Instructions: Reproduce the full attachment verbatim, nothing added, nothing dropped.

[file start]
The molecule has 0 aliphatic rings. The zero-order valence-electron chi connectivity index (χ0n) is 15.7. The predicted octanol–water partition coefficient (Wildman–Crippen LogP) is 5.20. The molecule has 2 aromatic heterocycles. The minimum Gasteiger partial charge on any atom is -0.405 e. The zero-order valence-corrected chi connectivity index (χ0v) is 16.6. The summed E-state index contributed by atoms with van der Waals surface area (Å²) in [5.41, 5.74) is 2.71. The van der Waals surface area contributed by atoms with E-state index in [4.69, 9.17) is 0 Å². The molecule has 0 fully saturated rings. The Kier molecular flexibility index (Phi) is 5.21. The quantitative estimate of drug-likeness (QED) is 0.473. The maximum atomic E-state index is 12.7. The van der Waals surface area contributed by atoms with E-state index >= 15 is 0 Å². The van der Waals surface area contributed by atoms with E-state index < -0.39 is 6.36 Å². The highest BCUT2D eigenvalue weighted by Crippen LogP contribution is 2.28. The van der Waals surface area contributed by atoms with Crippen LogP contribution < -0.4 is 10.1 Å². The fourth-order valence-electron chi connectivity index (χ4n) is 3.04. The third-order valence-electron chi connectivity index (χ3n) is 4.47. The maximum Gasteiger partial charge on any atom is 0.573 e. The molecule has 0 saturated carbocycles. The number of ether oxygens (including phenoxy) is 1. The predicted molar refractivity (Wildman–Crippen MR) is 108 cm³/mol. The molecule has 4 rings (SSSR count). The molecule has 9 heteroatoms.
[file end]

The molecule has 0 aliphatic rings. The zero-order valence-electron chi connectivity index (χ0n) is 15.7. The predicted octanol–water partition coefficient (Wildman–Crippen LogP) is 5.20. The molecule has 2 aromatic heterocycles. The minimum Gasteiger partial charge on any atom is -0.405 e. The zero-order valence-corrected chi connectivity index (χ0v) is 16.6. The summed E-state index contributed by atoms with van der Waals surface area (Å²) in [5.41, 5.74) is 2.71. The van der Waals surface area contributed by atoms with E-state index in [4.69, 9.17) is 0 Å². The molecule has 0 fully saturated rings. The Kier molecular flexibility index (Phi) is 5.21. The quantitative estimate of drug-likeness (QED) is 0.473. The maximum atomic E-state index is 12.7. The van der Waals surface area contributed by atoms with E-state index >= 15 is 0 Å². The van der Waals surface area contributed by atoms with E-state index < -0.39 is 6.36 Å². The highest BCUT2D eigenvalue weighted by Crippen LogP contribution is 2.28. The van der Waals surface area contributed by atoms with Crippen LogP contribution < -0.4 is 10.1 Å². The fourth-order valence-electron chi connectivity index (χ4n) is 3.04. The third-order valence-electron chi connectivity index (χ3n) is 4.47. The maximum Gasteiger partial charge on any atom is 0.573 e. The molecule has 0 saturated carbocycles. The number of ether oxygens (including phenoxy) is 1. The predicted molar refractivity (Wildman–Crippen MR) is 108 cm³/mol. The molecule has 4 rings (SSSR count). The molecule has 9 heteroatoms.